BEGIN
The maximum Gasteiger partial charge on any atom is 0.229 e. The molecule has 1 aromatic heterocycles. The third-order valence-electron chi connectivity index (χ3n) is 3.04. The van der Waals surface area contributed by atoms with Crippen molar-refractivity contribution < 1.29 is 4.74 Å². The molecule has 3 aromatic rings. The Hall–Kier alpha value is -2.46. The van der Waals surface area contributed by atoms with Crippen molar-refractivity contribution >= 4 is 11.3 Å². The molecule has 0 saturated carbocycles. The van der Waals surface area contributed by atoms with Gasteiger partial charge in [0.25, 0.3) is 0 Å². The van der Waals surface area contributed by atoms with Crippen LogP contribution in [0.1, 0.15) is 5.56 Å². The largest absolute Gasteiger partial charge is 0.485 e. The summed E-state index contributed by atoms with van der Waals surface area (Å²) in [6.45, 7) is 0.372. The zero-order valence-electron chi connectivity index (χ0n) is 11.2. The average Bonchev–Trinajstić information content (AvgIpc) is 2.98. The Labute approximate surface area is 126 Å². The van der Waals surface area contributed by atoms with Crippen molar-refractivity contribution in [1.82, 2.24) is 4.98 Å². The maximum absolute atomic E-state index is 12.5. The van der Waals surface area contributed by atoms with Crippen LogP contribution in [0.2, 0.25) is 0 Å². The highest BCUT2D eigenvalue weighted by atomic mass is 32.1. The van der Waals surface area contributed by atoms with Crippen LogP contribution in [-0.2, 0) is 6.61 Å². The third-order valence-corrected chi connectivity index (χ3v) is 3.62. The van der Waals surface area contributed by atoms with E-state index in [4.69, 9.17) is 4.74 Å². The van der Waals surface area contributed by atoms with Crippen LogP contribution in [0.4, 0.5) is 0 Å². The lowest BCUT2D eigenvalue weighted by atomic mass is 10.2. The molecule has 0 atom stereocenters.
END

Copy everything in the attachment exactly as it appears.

The maximum Gasteiger partial charge on any atom is 0.229 e. The molecule has 1 aromatic heterocycles. The third-order valence-electron chi connectivity index (χ3n) is 3.04. The van der Waals surface area contributed by atoms with Crippen molar-refractivity contribution < 1.29 is 4.74 Å². The molecule has 3 aromatic rings. The Hall–Kier alpha value is -2.46. The van der Waals surface area contributed by atoms with Crippen molar-refractivity contribution >= 4 is 11.3 Å². The molecule has 0 saturated carbocycles. The van der Waals surface area contributed by atoms with Gasteiger partial charge in [0.25, 0.3) is 0 Å². The van der Waals surface area contributed by atoms with Crippen LogP contribution in [0.1, 0.15) is 5.56 Å². The largest absolute Gasteiger partial charge is 0.485 e. The summed E-state index contributed by atoms with van der Waals surface area (Å²) in [6.45, 7) is 0.372. The zero-order valence-electron chi connectivity index (χ0n) is 11.2. The average Bonchev–Trinajstić information content (AvgIpc) is 2.98. The Labute approximate surface area is 126 Å². The van der Waals surface area contributed by atoms with Crippen molar-refractivity contribution in [1.82, 2.24) is 4.98 Å². The maximum absolute atomic E-state index is 12.5. The van der Waals surface area contributed by atoms with Crippen LogP contribution in [0.2, 0.25) is 0 Å². The highest BCUT2D eigenvalue weighted by atomic mass is 32.1. The van der Waals surface area contributed by atoms with Crippen LogP contribution in [-0.2, 0) is 6.61 Å². The third-order valence-corrected chi connectivity index (χ3v) is 3.62. The van der Waals surface area contributed by atoms with E-state index in [4.69, 9.17) is 4.74 Å². The van der Waals surface area contributed by atoms with Crippen LogP contribution in [0.4, 0.5) is 0 Å². The lowest BCUT2D eigenvalue weighted by atomic mass is 10.2. The molecule has 0 atom stereocenters.